Researchers have developed a screening tool to help primary care physicians identify chronic obstructive pulmonary disease (COPD).
The tool, referred to as CAPTURE, was able to identify roughly half of primary care patients with COPD that could benefit from available treatments. The results of the study, spearheaded by researchers at National Jewish Health and their colleagues, were published in the Journal of the American Medical Association.
What is Chronic Obstructive Pulmonary Disease
Chronic obstructive pulmonary disease (COPD) is a disease that affects an estimated 5% of the population. Roughly half of the people living with COPD in the United States are undiagnosed, and many have severe disease when they are finally diagnosed. Undiagnosed patients experience poor health and a risk of acute respiratory events, hospitalization, and mortality. Earlier diagnosis and treatment intervention can slow the progression of COPD and potentially prevent the disease.
“There are national guidelines on how often mammograms and other lifesaving screenings should be done, but there are no recommended tools for COPD screening. “The CAPTURE questionnaire will help physicians screen for COPD,” says Barry Make, MD, co-director of the COPD program at National Jewish Health and co-senior author of the study.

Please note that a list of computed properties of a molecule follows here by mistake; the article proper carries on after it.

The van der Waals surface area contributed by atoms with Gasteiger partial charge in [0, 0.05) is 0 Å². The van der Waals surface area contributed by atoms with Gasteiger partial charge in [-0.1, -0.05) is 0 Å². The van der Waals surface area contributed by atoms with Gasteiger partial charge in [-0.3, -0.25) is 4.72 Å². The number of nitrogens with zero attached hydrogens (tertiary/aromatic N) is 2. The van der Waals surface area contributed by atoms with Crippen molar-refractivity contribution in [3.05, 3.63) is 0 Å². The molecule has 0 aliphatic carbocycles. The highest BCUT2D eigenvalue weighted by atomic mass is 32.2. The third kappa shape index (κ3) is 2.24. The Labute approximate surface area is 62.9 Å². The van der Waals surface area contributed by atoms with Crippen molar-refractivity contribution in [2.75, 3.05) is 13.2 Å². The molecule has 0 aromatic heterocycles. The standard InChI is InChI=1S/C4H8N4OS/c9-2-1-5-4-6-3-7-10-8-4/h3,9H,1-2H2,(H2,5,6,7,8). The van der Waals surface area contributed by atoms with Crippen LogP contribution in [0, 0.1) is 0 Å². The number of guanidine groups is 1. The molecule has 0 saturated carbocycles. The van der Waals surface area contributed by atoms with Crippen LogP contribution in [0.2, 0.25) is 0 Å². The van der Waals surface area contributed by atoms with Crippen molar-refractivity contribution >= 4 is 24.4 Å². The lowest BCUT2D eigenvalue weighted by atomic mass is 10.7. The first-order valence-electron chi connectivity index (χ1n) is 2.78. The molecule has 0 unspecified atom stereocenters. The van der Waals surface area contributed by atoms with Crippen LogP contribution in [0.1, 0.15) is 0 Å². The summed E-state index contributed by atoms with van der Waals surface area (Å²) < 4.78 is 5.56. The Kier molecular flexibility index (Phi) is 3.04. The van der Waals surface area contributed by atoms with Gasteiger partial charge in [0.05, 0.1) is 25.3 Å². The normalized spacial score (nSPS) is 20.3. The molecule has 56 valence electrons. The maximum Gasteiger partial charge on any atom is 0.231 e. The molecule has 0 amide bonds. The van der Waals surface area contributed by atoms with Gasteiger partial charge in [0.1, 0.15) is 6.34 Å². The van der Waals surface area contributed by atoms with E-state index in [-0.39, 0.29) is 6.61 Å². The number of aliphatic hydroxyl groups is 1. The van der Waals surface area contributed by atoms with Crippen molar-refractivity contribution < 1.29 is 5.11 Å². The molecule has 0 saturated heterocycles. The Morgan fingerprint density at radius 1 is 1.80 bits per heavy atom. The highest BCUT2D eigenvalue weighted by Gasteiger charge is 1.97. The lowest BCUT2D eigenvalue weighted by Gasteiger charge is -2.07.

For the study, patients without prior COPD diagnosis were enrolled in primary care networks across the U.S. All patients were asked five questions. In patients with intermediate scores, peak flow was measured. “We wanted to identify not just COPD, but clinically significant COPD,” says Make.
“This is a necessary step to help narrow the gap in the number of undiagnosed COPD patients,” Make continued. “Primary care is a key setting to establish this disease, as it represents patients with less severe disease and diverse and rural populations.”
Fernando Martinez, MD, chief of the Division of Pulmonary and Critical Care Medicine at Weill Cornell Medicine and New York-Presbyterian/Weill Cornell Medical Center and a co-lead in the study, added, “Our group has confirmed that a simple approach can identify patients with significant respiratory burden in primary care, particularly those with undiagnosed COPD for whom effective therapies are available. Moreover, it shows the robust nature of this collaborative relationship between numerous stakeholders, particularly primary care-based research networks.”